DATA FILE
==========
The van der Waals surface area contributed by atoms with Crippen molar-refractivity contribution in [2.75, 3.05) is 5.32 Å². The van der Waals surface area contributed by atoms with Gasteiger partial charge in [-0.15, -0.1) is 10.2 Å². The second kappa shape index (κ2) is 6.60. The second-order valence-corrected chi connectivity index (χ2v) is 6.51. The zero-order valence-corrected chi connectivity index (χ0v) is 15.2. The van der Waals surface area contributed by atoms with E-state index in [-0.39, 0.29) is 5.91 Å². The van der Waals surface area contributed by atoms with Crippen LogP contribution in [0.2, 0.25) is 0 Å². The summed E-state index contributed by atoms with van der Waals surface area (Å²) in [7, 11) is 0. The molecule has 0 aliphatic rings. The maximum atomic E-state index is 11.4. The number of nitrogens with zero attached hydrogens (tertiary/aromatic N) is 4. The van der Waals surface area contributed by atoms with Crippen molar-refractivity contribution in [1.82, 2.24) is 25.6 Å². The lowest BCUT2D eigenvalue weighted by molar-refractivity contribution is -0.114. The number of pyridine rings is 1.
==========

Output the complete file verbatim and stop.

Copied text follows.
The van der Waals surface area contributed by atoms with Crippen molar-refractivity contribution in [2.75, 3.05) is 5.32 Å². The van der Waals surface area contributed by atoms with Gasteiger partial charge in [-0.15, -0.1) is 10.2 Å². The second kappa shape index (κ2) is 6.60. The second-order valence-corrected chi connectivity index (χ2v) is 6.51. The zero-order valence-corrected chi connectivity index (χ0v) is 15.2. The van der Waals surface area contributed by atoms with E-state index in [-0.39, 0.29) is 5.91 Å². The van der Waals surface area contributed by atoms with Crippen LogP contribution in [0.2, 0.25) is 0 Å². The summed E-state index contributed by atoms with van der Waals surface area (Å²) in [7, 11) is 0. The molecule has 0 aliphatic rings. The maximum atomic E-state index is 11.4. The number of nitrogens with zero attached hydrogens (tertiary/aromatic N) is 4. The van der Waals surface area contributed by atoms with Crippen molar-refractivity contribution in [1.82, 2.24) is 25.6 Å². The lowest BCUT2D eigenvalue weighted by molar-refractivity contribution is -0.114. The number of pyridine rings is 1.